Regardless of whether a policy is for a whole country or a single village, it should be developed and enabled by government, but led independently by industry. The stewardship, long-term planning and identity of real places should be a fundamental part of built environment policies.[39] It is vital that if a policy is ever put in place it must be correctly implemented. Past RIBA President Sunand Prasad succinctly states, “It is people that make the difference not policy. Crudely put, good people can work round bad polices but good policies cannot work round bad people.” [40]

Policy is not about creating a vernacular style, or trying to mimic the past, it is about ensuring quality design for buildings which properly benefit their users.


[1] Churchill, Winston. Never Give In! Winston Churchill’s Greatest Speeches. United States: Sound Library, 2005, 298.

[2] Jones, Paul. The Sociology of Architecture. Liverpool: Liverpool University Press, 2011, 2.

[3] ‘2007 Architectural Policy’ (Danish Architecture Centre), accessed 20 December 2014, http://www.dac.dk/en/dac-cities/architectural-policy/architectural-policy-2007.

[4] Danish Ministry of Culture, A Nation of Architecture - Denmark - Settings for Life and Growth, May 2007, 4.

[5] The Scottish Government, Creating Places. A Policy Statement on Architecture and a Place for Scotland., 24 June 2013, 4-5.

[6] Farrell, Terry. ‘Why the UK Does Not Need a Formal Architecture Policy’.The Guardian. The Guardian, March 31, 2014. http://www.theguardian.com/commentisfree/2014/mar/31/uk-architecture-policy-review-built-environment.

[7] Terry Farrell, ‘The Farrell Review’, 31 March 2014, 2-3.

[8] Terry Farrell, ‘The Farrell Review’, 147.

[9] Wainwright, Oliver. ‘What Should the Government’s Architecture Review Focus on? | Oliver Wainwright’.The Guardian. The Guardian, March 25, 2013.

[10] Terry Farrell, ‘The Farrell Review’, 9

[11] Terry Farrell, ‘The Farrell Review’, 8.

[12] Terry Farrell, ‘The Farrell Review’, 31.

[13] Terry Farrell, ‘The Farrell Review’, 31.

[14] Terry Farrell, ‘The Farrell Review’, 148.

[15] Terry Farrell, ‘The Farrell Review’, 30.

[16] Terry Farrell, ‘The Farrell Review’, 148.

[17] Terry Farrell, ‘The Farrell Review’, 149.

[18] Terry Farrell, ‘The Farrell Review’, 157.

[19] Terry Farrell, ‘The Farrell Review’, 152.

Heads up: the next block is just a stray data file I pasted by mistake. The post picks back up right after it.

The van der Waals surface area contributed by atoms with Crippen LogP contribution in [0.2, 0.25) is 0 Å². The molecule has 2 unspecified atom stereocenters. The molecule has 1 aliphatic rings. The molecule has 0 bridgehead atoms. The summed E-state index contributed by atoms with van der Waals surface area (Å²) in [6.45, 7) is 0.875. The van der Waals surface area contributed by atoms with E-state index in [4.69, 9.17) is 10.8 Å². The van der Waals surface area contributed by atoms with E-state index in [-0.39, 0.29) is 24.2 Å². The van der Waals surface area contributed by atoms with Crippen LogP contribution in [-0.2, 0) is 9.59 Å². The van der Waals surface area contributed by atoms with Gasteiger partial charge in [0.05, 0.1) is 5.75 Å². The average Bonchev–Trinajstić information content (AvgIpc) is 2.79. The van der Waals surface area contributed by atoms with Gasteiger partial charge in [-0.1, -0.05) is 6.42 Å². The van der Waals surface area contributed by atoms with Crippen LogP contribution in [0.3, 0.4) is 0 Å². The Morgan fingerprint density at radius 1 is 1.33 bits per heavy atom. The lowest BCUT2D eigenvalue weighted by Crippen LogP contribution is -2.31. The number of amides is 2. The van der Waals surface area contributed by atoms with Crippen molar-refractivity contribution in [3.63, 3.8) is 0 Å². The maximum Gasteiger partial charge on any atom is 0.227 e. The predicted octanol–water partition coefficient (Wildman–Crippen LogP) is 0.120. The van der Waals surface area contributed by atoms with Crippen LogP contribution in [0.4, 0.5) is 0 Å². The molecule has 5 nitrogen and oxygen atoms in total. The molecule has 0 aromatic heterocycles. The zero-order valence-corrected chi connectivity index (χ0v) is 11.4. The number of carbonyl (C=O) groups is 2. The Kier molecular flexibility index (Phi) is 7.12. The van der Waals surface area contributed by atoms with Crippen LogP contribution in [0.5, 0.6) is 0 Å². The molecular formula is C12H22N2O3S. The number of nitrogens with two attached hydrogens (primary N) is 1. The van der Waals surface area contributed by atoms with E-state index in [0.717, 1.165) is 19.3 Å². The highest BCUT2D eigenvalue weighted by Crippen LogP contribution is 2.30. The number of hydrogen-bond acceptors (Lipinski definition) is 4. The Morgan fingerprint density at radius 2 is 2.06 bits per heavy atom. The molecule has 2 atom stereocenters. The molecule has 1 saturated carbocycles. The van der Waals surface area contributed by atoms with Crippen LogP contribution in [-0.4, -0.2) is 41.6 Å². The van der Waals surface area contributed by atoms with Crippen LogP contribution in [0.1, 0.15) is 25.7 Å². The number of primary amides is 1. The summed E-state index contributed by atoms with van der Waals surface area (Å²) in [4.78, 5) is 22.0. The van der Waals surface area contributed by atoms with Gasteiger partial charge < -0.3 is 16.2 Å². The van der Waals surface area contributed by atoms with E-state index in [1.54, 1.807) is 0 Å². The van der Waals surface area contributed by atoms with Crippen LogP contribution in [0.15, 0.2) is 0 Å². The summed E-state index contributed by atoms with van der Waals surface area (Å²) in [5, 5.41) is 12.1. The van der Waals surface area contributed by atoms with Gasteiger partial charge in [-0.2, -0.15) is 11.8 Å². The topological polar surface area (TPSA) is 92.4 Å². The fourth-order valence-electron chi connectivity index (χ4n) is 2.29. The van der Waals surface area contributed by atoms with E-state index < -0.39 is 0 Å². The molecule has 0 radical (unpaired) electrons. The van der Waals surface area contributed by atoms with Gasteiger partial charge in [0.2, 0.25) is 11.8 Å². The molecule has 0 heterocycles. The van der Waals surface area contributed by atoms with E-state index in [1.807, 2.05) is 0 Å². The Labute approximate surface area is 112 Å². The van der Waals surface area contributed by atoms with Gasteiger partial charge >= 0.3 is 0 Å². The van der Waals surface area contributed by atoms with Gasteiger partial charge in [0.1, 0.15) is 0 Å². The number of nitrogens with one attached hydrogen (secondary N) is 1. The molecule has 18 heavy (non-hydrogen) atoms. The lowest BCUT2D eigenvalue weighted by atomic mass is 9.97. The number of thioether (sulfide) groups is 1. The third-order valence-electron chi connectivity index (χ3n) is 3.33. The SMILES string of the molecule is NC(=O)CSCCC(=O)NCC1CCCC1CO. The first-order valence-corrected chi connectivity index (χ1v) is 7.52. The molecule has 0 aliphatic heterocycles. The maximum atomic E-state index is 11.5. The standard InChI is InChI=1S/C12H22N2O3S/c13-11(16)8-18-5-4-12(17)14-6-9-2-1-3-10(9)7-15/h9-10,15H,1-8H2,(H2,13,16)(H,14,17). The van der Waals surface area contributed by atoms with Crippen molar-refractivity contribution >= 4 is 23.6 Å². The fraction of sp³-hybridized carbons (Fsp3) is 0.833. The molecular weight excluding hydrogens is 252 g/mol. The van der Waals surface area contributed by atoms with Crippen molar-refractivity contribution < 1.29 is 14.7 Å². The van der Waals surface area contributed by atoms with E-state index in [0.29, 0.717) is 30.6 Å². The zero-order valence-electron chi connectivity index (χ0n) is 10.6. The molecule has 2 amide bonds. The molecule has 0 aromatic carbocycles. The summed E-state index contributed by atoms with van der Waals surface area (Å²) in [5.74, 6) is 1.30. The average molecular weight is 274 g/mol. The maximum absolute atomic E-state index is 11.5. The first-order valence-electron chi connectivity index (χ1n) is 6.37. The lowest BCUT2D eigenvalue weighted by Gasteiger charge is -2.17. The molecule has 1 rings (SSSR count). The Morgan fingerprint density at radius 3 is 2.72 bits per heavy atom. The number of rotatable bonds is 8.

[20] Terry Farrell, ‘The Farrell Review’, 152.

[21] Krishan Kumar, Jeffrey C. Alexander (Contribution by),The Making of English National Identity, 227.

[22] Krishan Kumar, Jeffrey C. Alexander (Contribution by),The Making of English National Identity, 1st ed. (United Kingdom: Cambridge University Press, 2003), ix.

[23] Lawson, Mark. ‘The Inter-Continental Address: An Analysis’. The Independent. Independent, April 27, 1993. http://www.independent.co.uk/voices/the-intercontinental-address-an-analysis-1457731.html.

[24] Peter Mandler, ‘Against “Englishness”: English Culture and the Limits to Rural Nostalgia, 1850-1940’,Transactions of the Royal Historical Society7 (1 January 1997), 155.

[25] Peter Mandler, ‘Against “Englishness”: English Culture and the Limits to Rural Nostalgia, 1850-1940’,155.

[26]Terry Farrell, ‘The Farrell Review’, 100.

[27]Terry Farrell, ‘The Farrell Review’, 101.

[28] Terry Farrell, ‘The Farrell Review’, 22.

[29] Terry Farrell, ‘The Farrell Review’, 23.

[30] Terry Farrell, ‘The Farrell Review’, 23.

[31] HRH Prince Charles, ‘Facing up to the Future: Prince Charles on 21st Century Architecture’, Architectural Review (Architectural Review, 20 December 2014), http://www.architectural-review.com/essays/facing-up-to-the-future-prince-charles-on-21st-century-architecture/8674119.article?referrer=RSS.

[32]Terry Farrell, ‘The Farrell Review’, 102.

[33]Terry Farrell, ‘The Farrell Review’, 104.

[34]Terry Farrell, ‘The Farrell Review’, 108.

[35]Terry Farrell, ‘The Farrell Review’, 101.

[36] Farrell, Terry. ‘Why the UK Does Not Need a Formal Architecture Policy’. The Guardian. The Guardian, March 31, 2014. http://www.theguardian.com/commentisfree/2014/mar/31/uk-architecture-policy-review-built-environment.

[37] Farrell, Terry. ‘Why the UK Does Not Need a Formal Architecture Policy’.

[38]Terry Farrell, ‘The Farrell Review’, 101.

[39] Terry Farrell, ‘The Farrell Review’, 150.

[40] Terry Farrell, ‘The Farrell Review’, 149.